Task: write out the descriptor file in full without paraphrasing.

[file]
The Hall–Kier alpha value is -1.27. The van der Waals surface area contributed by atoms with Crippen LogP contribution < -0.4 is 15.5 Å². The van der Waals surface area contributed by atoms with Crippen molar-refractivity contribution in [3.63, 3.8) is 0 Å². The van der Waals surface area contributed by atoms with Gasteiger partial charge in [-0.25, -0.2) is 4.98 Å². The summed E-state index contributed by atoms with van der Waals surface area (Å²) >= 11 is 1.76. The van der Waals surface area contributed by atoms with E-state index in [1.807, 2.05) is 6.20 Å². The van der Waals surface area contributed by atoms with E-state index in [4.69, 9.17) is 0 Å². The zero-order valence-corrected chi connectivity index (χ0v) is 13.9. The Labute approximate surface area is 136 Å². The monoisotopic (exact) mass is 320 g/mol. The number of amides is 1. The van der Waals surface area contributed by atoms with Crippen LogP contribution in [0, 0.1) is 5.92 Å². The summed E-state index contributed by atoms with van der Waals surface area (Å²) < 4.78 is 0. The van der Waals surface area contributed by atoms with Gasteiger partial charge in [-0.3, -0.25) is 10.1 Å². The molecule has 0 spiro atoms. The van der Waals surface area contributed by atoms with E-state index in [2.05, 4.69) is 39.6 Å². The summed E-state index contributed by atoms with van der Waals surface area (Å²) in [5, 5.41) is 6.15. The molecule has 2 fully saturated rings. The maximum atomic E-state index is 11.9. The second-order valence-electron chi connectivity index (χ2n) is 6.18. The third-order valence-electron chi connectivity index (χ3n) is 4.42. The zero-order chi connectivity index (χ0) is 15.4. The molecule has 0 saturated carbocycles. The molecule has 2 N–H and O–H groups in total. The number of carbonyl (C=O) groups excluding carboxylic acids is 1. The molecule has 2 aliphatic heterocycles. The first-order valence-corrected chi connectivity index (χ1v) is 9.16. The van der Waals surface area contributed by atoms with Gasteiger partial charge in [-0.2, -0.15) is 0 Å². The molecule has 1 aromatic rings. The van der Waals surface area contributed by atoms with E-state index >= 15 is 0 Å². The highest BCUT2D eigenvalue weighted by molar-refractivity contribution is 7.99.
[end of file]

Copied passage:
The Hall–Kier alpha value is -1.27. The van der Waals surface area contributed by atoms with Crippen LogP contribution < -0.4 is 15.5 Å². The van der Waals surface area contributed by atoms with Crippen molar-refractivity contribution in [3.63, 3.8) is 0 Å². The van der Waals surface area contributed by atoms with Gasteiger partial charge in [-0.25, -0.2) is 4.98 Å². The summed E-state index contributed by atoms with van der Waals surface area (Å²) >= 11 is 1.76. The van der Waals surface area contributed by atoms with E-state index in [1.807, 2.05) is 6.20 Å². The van der Waals surface area contributed by atoms with E-state index in [4.69, 9.17) is 0 Å². The zero-order valence-corrected chi connectivity index (χ0v) is 13.9. The Labute approximate surface area is 136 Å². The monoisotopic (exact) mass is 320 g/mol. The number of amides is 1. The van der Waals surface area contributed by atoms with Crippen LogP contribution in [0, 0.1) is 5.92 Å². The summed E-state index contributed by atoms with van der Waals surface area (Å²) < 4.78 is 0. The van der Waals surface area contributed by atoms with Gasteiger partial charge in [-0.3, -0.25) is 10.1 Å². The molecule has 0 spiro atoms. The van der Waals surface area contributed by atoms with E-state index in [2.05, 4.69) is 39.6 Å². The summed E-state index contributed by atoms with van der Waals surface area (Å²) in [5, 5.41) is 6.15. The molecule has 2 fully saturated rings. The maximum atomic E-state index is 11.9. The second-order valence-electron chi connectivity index (χ2n) is 6.18. The third-order valence-electron chi connectivity index (χ3n) is 4.42. The zero-order chi connectivity index (χ0) is 15.4. The molecule has 0 saturated carbocycles. The molecule has 2 N–H and O–H groups in total. The number of carbonyl (C=O) groups excluding carboxylic acids is 1. The molecule has 2 aliphatic heterocycles. The first-order valence-corrected chi connectivity index (χ1v) is 9.16. The van der Waals surface area contributed by atoms with Gasteiger partial charge in [-0.2, -0.15) is 0 Å². The molecule has 1 aromatic rings. The van der Waals surface area contributed by atoms with E-state index >= 15 is 0 Å². The highest BCUT2D eigenvalue weighted by molar-refractivity contribution is 7.99.